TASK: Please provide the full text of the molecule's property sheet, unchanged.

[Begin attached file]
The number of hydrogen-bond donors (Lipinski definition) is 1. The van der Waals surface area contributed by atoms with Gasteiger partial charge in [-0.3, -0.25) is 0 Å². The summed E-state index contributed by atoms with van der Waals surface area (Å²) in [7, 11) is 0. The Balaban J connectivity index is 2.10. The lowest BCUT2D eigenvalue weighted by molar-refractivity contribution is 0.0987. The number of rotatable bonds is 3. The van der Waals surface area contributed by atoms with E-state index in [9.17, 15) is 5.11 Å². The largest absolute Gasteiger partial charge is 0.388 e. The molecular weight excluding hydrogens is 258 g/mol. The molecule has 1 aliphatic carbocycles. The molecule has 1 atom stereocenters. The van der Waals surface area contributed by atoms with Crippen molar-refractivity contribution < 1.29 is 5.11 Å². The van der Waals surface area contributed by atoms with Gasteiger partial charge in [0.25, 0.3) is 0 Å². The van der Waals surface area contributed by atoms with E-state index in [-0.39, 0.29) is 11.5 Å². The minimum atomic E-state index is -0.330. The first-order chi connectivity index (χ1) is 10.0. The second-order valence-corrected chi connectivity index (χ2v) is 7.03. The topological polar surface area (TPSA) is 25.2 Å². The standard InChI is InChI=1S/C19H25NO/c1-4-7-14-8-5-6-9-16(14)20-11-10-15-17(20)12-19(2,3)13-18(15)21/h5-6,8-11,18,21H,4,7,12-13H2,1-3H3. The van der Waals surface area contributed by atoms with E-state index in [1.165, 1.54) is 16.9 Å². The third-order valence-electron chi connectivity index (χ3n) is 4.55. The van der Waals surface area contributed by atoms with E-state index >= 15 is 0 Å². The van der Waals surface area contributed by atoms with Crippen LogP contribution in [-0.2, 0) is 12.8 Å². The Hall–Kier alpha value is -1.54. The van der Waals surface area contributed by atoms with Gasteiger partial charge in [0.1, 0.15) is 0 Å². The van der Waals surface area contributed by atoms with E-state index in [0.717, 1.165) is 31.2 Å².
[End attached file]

The number of hydrogen-bond donors (Lipinski definition) is 1. The van der Waals surface area contributed by atoms with Gasteiger partial charge in [-0.3, -0.25) is 0 Å². The summed E-state index contributed by atoms with van der Waals surface area (Å²) in [7, 11) is 0. The Balaban J connectivity index is 2.10. The lowest BCUT2D eigenvalue weighted by molar-refractivity contribution is 0.0987. The number of rotatable bonds is 3. The van der Waals surface area contributed by atoms with E-state index in [9.17, 15) is 5.11 Å². The largest absolute Gasteiger partial charge is 0.388 e. The molecular weight excluding hydrogens is 258 g/mol. The molecule has 1 aliphatic carbocycles. The molecule has 1 atom stereocenters. The van der Waals surface area contributed by atoms with Crippen molar-refractivity contribution < 1.29 is 5.11 Å². The van der Waals surface area contributed by atoms with Gasteiger partial charge in [0.25, 0.3) is 0 Å². The van der Waals surface area contributed by atoms with E-state index in [-0.39, 0.29) is 11.5 Å². The minimum atomic E-state index is -0.330. The first-order chi connectivity index (χ1) is 10.0. The second-order valence-corrected chi connectivity index (χ2v) is 7.03. The topological polar surface area (TPSA) is 25.2 Å². The standard InChI is InChI=1S/C19H25NO/c1-4-7-14-8-5-6-9-16(14)20-11-10-15-17(20)12-19(2,3)13-18(15)21/h5-6,8-11,18,21H,4,7,12-13H2,1-3H3. The van der Waals surface area contributed by atoms with E-state index in [1.165, 1.54) is 16.9 Å². The third-order valence-electron chi connectivity index (χ3n) is 4.55. The van der Waals surface area contributed by atoms with E-state index >= 15 is 0 Å². The van der Waals surface area contributed by atoms with Crippen LogP contribution in [-0.2, 0) is 12.8 Å². The Hall–Kier alpha value is -1.54. The van der Waals surface area contributed by atoms with Gasteiger partial charge in [0.1, 0.15) is 0 Å². The van der Waals surface area contributed by atoms with E-state index in [0.717, 1.165) is 31.2 Å².